Metabolism of tert-butylhydroquinone to S-substituted conjugates in the male fischer 344 rat

Melanie M.C.G. Peters, Serrine S. Lau, Deanne Dulik, Darlene Murphy, Ben Van Ommen, Peter J. Van Bladeren, Terrence J. Monks

Research output: Contribution to journalArticlepeer-review

32 Scopus citations

Abstract

tert-Butyl-4-hydroxyanisole (BHA) and its demethylated analog, tert- butyl-hydroquinone (TBHQ), are antioxidants used in food. Both BHA and TBHQ have been shown to promote kidney and bladder carcinogenesis in the rat. We have previously demonstrated that glutathione (GSH) conjugates of a variety of hydroquinones are nephrotoxic and proposed that GSH conjugation serves to target these compounds to the kidney. In the present study, we examined the metabolism of TBHQ, focusing on the formation of potentially nephrotoxic sulfur-containing metabolites. 2-tert-Butyl-5-glutathion-S-ylhydroquinone, 2- tert-butyl-6-glutathion-S-ylhydroquinone, and 2-tert-butyl-3,6-bisglutathion- S-ylhydroquinone were identified as biliary metabolites of TBHQ (1.0 mmol/kg, ip) in male F344 rats, accounting for 2.2% of the dose. Liquid chromatography/mass spectroscopic analysis of urine also revealed the presence of additional sulfur-containing metabolites, tentatively identified as 2,5-dihydroxy-3-tert-butylthiophenol, 2,5-dihydroxy-4-tert- butylthiophenol, and their S-methyl derivatives. No mercapturic acids of TBHQ were found in the urine. The major biliary and urinary metabolites were TBHQ- glucuronide and TBHQ-sulfate, with a trace of TBHQ excreted unchanged. The results indicate that TBHQ undergoes oxidation and GSH conjugation in vivo in the male F344 rat. These conjugates are excreted into bile and undergo further metabolism prior to excretion in urine. Formation of the S-containing metabolites of TBHQ may occur in amounts sufficient to play a role in the toxicity of TBHQ to kidney and bladder.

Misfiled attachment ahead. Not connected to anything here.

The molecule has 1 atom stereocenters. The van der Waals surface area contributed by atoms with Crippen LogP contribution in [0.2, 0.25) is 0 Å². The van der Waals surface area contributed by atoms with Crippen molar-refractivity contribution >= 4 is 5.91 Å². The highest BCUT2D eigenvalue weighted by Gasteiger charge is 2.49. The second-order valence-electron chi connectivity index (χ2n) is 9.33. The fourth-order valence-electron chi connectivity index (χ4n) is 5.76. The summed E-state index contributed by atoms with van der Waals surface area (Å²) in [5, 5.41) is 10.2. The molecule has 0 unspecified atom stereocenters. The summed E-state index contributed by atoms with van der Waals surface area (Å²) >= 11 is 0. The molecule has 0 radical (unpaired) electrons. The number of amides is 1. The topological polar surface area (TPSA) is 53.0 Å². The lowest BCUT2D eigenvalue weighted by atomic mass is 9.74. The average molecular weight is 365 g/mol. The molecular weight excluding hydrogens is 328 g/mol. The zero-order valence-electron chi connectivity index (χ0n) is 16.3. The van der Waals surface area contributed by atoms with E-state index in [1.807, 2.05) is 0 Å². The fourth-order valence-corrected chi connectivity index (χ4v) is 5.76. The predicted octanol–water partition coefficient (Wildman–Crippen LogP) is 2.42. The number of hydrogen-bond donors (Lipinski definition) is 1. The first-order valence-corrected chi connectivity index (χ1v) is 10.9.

Original languageEnglish (US)
Pages (from-to)133-139
Number of pages7
JournalChemical Research in Toxicology
Volume9
Issue number1
DOIs
StatePublished - Jan 1 1996

ASJC Scopus subject areas

  • Toxicology

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